Proposal – “Our Promise To Users” a.k.a

“The C++ Programmers’ Bill of Rights.”

We, the ISO C++ Standards Committee, promise to the best of our ability to deliver the
following, assuming user code adheres to the current standard:

  1. Compile-time stability: Every change in behavior in a new version of the standard is detectable by a compiler for the previous version.
  2. Link-time stability: ABI breakage is avoided except in very rare cases, which will be welldocumented and supported by a written rationale.
  3. Compiler performance stability: Changes will not imply significant added compile-time costs for existing code.
  4. Run-time Performance stability: Changes will not imply added run-time costs to existing code.
  5. Progress: Every revision of the standard will offer improved support for some significant programming activity or community.
  6. Simplicity: Every revision of the standard will offer some simplification of some significant programming activity.
  7. Timeliness: The next revision of the standard will be shipped on time according to a published schedule.

Note “to the best of our abilities”. These are guiding principles, rather than executable statements. For example, if I add a function to a header file, the compilation of code that includes that header will slow down imperceptibly. That’s understood and could be argued not to be “existing code” because of the change. Adding enormous amounts of code to a header so that compilation slowed down noticeably
would be another matter.

These are ideals. They are what we would like to see done. I we succeed, most users will be very happy. However, they are not a recipe we could blindly follow to deliver a new standard. As is typical for ideals, they can conflict: there are tensions among the desired goals. This is common: Ideally, we want quality, on-time delivery, and low cost of products, but we know from vast experience that it is very hard to get all three. We want freedom of speech and absence of verbal intimidation, but balancing those two can be very hard. It is the same for the ideals of the “The C++ Bill of Rights”; we want all, but the committee will have to make hard choices.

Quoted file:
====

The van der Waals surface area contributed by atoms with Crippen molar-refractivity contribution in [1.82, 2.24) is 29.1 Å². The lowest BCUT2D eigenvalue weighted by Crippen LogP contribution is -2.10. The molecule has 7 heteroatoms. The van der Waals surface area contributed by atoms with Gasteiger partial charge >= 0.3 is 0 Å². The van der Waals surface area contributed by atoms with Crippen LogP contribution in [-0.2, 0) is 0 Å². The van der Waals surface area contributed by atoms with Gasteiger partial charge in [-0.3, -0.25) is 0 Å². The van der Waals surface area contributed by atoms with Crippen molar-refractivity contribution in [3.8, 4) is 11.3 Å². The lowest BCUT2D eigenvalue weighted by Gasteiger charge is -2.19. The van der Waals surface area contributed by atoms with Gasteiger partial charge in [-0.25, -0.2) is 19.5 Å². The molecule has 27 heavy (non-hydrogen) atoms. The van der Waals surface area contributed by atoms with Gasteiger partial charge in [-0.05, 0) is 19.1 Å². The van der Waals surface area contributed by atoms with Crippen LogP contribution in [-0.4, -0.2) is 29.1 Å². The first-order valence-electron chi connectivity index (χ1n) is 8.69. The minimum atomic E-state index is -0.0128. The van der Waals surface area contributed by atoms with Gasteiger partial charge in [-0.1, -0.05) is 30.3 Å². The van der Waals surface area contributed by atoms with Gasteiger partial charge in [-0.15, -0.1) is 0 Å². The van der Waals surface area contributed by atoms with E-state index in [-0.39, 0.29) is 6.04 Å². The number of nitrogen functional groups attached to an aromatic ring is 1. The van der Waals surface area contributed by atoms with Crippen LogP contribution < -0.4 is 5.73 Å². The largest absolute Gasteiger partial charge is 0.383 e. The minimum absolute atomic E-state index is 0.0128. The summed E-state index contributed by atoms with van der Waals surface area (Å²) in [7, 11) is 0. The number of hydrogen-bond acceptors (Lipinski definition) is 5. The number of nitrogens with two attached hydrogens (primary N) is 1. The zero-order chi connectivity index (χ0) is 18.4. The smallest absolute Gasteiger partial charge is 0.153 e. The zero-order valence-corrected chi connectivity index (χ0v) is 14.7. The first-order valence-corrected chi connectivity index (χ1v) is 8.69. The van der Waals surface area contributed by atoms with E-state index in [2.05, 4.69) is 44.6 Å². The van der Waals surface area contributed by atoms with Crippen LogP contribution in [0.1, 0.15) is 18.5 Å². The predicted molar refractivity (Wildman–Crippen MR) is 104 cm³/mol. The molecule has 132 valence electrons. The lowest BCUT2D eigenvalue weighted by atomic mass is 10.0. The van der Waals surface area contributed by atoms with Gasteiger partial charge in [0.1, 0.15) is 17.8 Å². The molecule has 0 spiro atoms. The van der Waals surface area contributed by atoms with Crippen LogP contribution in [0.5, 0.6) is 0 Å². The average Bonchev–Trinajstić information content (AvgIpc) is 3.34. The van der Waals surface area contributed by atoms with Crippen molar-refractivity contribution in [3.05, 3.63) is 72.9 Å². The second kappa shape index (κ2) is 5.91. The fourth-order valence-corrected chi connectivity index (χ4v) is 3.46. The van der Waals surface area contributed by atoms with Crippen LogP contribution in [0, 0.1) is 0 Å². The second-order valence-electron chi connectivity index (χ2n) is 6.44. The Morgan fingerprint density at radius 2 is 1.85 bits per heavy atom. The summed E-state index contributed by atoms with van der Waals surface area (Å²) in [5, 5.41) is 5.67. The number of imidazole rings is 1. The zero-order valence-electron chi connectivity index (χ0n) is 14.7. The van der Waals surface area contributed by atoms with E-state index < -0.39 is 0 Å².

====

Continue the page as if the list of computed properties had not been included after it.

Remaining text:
These are ideals. They are meant to be rather grand statements, rather than nit-picked long sentences with every statement watered down by adjectives and caveats. It will be up to the committee members to interpret the ideals for real design and scheduling problems.

There are just 7 ideals listed and they are quite general. We could add many more, but a laundry list of specifics, would dull the appeal and be impossible to remember in the heat of discussions about direction, what can be delivered when, and specific technical concerns.

So, what do you think? Should the committee formally commit to this? Can it be improved? How? Obviously, we need a discussion within the committee and in the community in general before deciding on anything.